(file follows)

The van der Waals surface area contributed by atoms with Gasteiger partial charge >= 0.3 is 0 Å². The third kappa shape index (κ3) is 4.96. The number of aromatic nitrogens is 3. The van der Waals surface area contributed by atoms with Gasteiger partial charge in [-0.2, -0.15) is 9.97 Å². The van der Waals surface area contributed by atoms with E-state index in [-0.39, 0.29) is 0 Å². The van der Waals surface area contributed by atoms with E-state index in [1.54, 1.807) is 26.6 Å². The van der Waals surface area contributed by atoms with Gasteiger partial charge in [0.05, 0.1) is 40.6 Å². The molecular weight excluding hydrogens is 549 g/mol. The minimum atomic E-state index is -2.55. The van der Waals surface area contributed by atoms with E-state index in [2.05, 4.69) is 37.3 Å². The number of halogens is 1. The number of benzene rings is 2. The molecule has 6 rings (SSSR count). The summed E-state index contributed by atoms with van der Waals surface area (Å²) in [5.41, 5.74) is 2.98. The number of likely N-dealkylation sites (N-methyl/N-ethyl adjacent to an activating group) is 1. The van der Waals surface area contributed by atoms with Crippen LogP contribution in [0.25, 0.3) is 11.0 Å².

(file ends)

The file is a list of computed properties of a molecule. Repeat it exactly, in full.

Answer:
The van der Waals surface area contributed by atoms with Gasteiger partial charge >= 0.3 is 0 Å². The third kappa shape index (κ3) is 4.96. The number of aromatic nitrogens is 3. The van der Waals surface area contributed by atoms with Gasteiger partial charge in [-0.2, -0.15) is 9.97 Å². The van der Waals surface area contributed by atoms with E-state index in [-0.39, 0.29) is 0 Å². The van der Waals surface area contributed by atoms with E-state index in [1.54, 1.807) is 26.6 Å². The van der Waals surface area contributed by atoms with Gasteiger partial charge in [0.05, 0.1) is 40.6 Å². The molecular weight excluding hydrogens is 549 g/mol. The minimum atomic E-state index is -2.55. The van der Waals surface area contributed by atoms with E-state index in [2.05, 4.69) is 37.3 Å². The number of halogens is 1. The number of benzene rings is 2. The molecule has 6 rings (SSSR count). The summed E-state index contributed by atoms with van der Waals surface area (Å²) in [5.41, 5.74) is 2.98. The number of likely N-dealkylation sites (N-methyl/N-ethyl adjacent to an activating group) is 1. The van der Waals surface area contributed by atoms with Crippen LogP contribution in [0.25, 0.3) is 11.0 Å².